250.00 - 250.93 Diabetes mellitus
331.3 - 331.5 Hydrocephalus
415.11 - 415.19 Pulmonary embolism and infarction
444.0 - 445.89 Arterial embolism and thrombosis and atheroembolism
451.0 - 453.9 Phlebitis and thrombophlebitis and other venous embolism and thrombosis
536.3 Gastroparesis
648.00 - 648.04 Diabetes mellitus complicating pregnancy, childbirth, or the puerperium
648.80 - 648.84 Abnormal glucose tolerance complicating pregnancy, childbirth, or the puerperium
655.00 - 655.03 Central nervous system malformation in fetus affecting management of mother [hydrocephalus]
714.0 - 714.9 Rheumatoid arthritis and other inflammatory polyarthropathies
729.2 Neuralgia, neuritis, and radiculitis, unspecified
741.00 – 741.03 Spina bifida with hydrocephalus
742.3 Congenital hydrocephalus
783.22 Underweight
V12.51 Personal history of venous thrombosis and embolism
V12.52 Personal history of thrombophlebitis
V14.5 Personal history of allergy to narcotic agent
V14.6 Personal history of allergy to analgesic agent
V45.00 - V45.09 Cardiac device in situ
V45.85 Insulin pump status
V58.67 Long-term (current) use of insulin
Other ICD-9 codes related to the CPB:
V10.05 Personal history of malignant neoplasm of large intestine
V10.06 Personal history of malignant neoplasm of rectum, rectosigmoid junction, and anus
V53.09 Fitting and adjustment of other devices related to nervous system and special senses
V58.11 - V58.12 Encounter for antineoplastic chemotherapy and immunotherapy
External Infusion Pumps:
CPT codes covered if selection criteria are met:
96365 - 96368
96374 - 96376
96409 - 96411
96413 - 96417
96422 - 96425
96521
99601 - 99602
HCPCS codes covered if selection criteria are met:
A4221 Supplies for maintenance of drug infusion catheter, per week (list drugs separately)
A4222 Infusion supplies for external drug infusion pump, per cassette or bag (list drugs separately)
A4230 Infusion set for external insulin pump, nonneedle cannula type
A4231 Infusion set for external insulin pump, needle type
A4232 Syringe with needle for external insulin pump, sterile, 3cc
A4300 Implantable access catheter, (e.g., venous, arterial, epidural subarachnoid, or peritoneal, etc) external access
A4301 Implantable access total catheter, port/reservoir (e.g., venous, arterial, epidural, subarachnoid, peritoneal, etc.)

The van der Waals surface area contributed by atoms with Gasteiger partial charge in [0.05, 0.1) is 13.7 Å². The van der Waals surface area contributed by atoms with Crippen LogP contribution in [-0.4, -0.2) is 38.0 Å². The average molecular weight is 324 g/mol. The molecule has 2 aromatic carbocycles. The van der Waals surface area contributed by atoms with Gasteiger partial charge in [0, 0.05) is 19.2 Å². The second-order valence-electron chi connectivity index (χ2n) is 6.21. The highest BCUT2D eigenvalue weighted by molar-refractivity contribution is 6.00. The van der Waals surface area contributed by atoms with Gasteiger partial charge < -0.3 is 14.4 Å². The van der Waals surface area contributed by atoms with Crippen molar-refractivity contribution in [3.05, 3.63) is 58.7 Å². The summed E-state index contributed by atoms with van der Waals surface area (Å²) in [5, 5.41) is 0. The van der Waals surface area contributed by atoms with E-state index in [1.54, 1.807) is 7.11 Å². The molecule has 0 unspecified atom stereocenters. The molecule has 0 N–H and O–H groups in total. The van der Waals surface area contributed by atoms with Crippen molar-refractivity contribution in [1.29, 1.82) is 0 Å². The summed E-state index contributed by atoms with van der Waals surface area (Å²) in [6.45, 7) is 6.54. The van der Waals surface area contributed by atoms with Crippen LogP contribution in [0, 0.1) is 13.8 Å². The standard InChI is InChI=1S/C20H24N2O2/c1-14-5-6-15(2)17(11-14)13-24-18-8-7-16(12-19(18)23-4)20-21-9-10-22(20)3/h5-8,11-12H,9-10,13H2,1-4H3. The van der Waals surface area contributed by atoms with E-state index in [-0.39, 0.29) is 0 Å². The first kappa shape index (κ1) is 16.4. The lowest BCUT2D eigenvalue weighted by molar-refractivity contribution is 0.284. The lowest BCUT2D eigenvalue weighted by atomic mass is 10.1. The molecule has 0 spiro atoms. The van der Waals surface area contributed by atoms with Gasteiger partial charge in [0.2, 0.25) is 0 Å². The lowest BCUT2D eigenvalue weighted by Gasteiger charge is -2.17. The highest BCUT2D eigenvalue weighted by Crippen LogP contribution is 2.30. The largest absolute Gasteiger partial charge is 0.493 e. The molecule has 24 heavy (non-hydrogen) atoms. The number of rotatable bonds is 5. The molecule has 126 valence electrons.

A4305 Disposable drug delivery system, flow rate of 50 ml or greater per hour [not covered for intralesional administration of narcotic analgesics and anesthetics]
A4306 Disposable drug delivery system, flow rate of less than 50 ml per hour [not covered for intralesional administration of narcotic analgesics and anesthetics]
A9274 External ambulatory insulin delivery system, disposable, each, includes all supplies and accessories
C8957 Intravenous infusion for therapy/diagnosis; initiation of prolonged infusion (more than 8 hours), requiring use of portable or implantable pump
E0779 Ambulatory infusion pump, mechanical, reusable, for infusion 8 hours or greater
E0780 Ambulatory infusion pump, mechanical, reusable, for infusion less than 8 hours
E0781 Ambulatory infusion pump, single or multiple channels, electric or battery operated, with administrative equipment, worn by patient
E0784 External ambulatory infusion pump, insulin [V-Go disposable insulin delivery device not covered]
E1520 Heparin infusion pump for hemodialysis
J0475 Injection baclofen, 10 mg
J0476 Injection baclofen, 50 mcg for intrathecal trial
J0895 Injection, defoxamine mesylate [Desferal], 500 mg
J1250 Injection, Dobutamine HCL, per 250 mg
J1644 Injection, Heparin sodium, per 1,000 units
J1815 Injection insulin, per 5 units
J1817 Insulin for administration through DME (i.e., insulin pump) per 50 units
J2260 Injection, milrinone lactate, 5 mg
J9000 - J9999 Chemotherapy drugs
K0601 - K0605 Replacement battery for external infusion pump owned by patient
Q0081 Infusion therapy, using other than chemotherapeutic drugs, per visit
Q0084 Chemotherapy administration by infusion technique only, per visit
S9140 Diabetic management program, follow-up visit to non-MD provider
S9141 Diabetic management program, follow-up visit to MD provider
S9145 Insulin pump initiation, instruction in initial use of pump (pump not included)
S9336 Home infusion therapy, continuous anticoagulant infusion therapy (e.g., Heparin), administrative services, professional pharmacy services, care coordination, and all necessary supplies and equipment (drugs and nursing visits coded separately), per diem
S9345 Home infusion therapy, anti-hemophilic agent infusion therapy (e.g., factor VIII); administrative services, professional pharmacy services, care coordination, and all necessary supplies and equipment (drugs and nursing visits codes separately), per diem
S9346 Home infusion therapy, alpha-1-proteinase inhibitor (e.g., Prolastin); administrative services, professional pharmacy services, care coordination, and all necessary supplies and equipment (drugs and nursing visits coded separately), per diem
S9347 Home infusion therapy, uninterrupted, long-term, controlled rate intravenous or subcutaneous infusion therapy (e.g., epoprostenol); administrative services, professional pharmacy services, care coordination, and all necessary supplies and equipment (drugs and nursing visits coded separately), per diem
S9348 Home infusion therapy, sympathomimetic/inotropic agent infusion therapy (e.g., Dobutamine); administrative services, professional pharmacy services, care coordination, all necessary supplies and equipment (drugs and nursing visits coded separately), per diem